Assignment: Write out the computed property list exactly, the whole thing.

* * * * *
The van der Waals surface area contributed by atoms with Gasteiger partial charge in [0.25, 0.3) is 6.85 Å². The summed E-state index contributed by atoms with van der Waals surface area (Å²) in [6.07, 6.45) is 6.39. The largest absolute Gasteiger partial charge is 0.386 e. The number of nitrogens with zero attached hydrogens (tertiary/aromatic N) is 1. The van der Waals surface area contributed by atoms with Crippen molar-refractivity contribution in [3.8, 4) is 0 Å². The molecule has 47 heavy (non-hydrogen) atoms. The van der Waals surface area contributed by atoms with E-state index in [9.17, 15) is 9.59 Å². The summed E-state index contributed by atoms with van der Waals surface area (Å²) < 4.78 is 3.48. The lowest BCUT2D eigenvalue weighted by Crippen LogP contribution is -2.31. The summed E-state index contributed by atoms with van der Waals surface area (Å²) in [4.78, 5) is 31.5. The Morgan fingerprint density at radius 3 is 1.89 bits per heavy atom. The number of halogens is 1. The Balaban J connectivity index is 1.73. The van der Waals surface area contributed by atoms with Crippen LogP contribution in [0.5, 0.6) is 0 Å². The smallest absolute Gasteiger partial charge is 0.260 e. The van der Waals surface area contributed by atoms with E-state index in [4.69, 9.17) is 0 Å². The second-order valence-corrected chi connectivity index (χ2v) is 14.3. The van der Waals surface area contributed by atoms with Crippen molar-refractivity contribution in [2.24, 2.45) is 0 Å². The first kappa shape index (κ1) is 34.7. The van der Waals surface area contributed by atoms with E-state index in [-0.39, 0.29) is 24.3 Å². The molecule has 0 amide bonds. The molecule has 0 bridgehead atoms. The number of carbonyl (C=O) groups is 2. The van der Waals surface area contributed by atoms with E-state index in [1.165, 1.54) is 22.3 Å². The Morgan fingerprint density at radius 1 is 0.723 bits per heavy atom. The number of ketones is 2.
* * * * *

The van der Waals surface area contributed by atoms with Gasteiger partial charge in [0.25, 0.3) is 6.85 Å². The summed E-state index contributed by atoms with van der Waals surface area (Å²) in [6.07, 6.45) is 6.39. The largest absolute Gasteiger partial charge is 0.386 e. The number of nitrogens with zero attached hydrogens (tertiary/aromatic N) is 1. The van der Waals surface area contributed by atoms with Crippen molar-refractivity contribution in [3.8, 4) is 0 Å². The molecule has 47 heavy (non-hydrogen) atoms. The van der Waals surface area contributed by atoms with E-state index in [9.17, 15) is 9.59 Å². The summed E-state index contributed by atoms with van der Waals surface area (Å²) < 4.78 is 3.48. The lowest BCUT2D eigenvalue weighted by Crippen LogP contribution is -2.31. The summed E-state index contributed by atoms with van der Waals surface area (Å²) in [4.78, 5) is 31.5. The Morgan fingerprint density at radius 3 is 1.89 bits per heavy atom. The number of halogens is 1. The Balaban J connectivity index is 1.73. The van der Waals surface area contributed by atoms with Crippen LogP contribution in [0.5, 0.6) is 0 Å². The smallest absolute Gasteiger partial charge is 0.260 e. The van der Waals surface area contributed by atoms with E-state index in [4.69, 9.17) is 0 Å². The second-order valence-corrected chi connectivity index (χ2v) is 14.3. The van der Waals surface area contributed by atoms with Crippen molar-refractivity contribution in [2.24, 2.45) is 0 Å². The first kappa shape index (κ1) is 34.7. The van der Waals surface area contributed by atoms with E-state index in [-0.39, 0.29) is 24.3 Å². The molecule has 0 amide bonds. The molecule has 0 bridgehead atoms. The number of carbonyl (C=O) groups is 2. The van der Waals surface area contributed by atoms with E-state index in [1.165, 1.54) is 22.3 Å². The Morgan fingerprint density at radius 1 is 0.723 bits per heavy atom. The number of ketones is 2.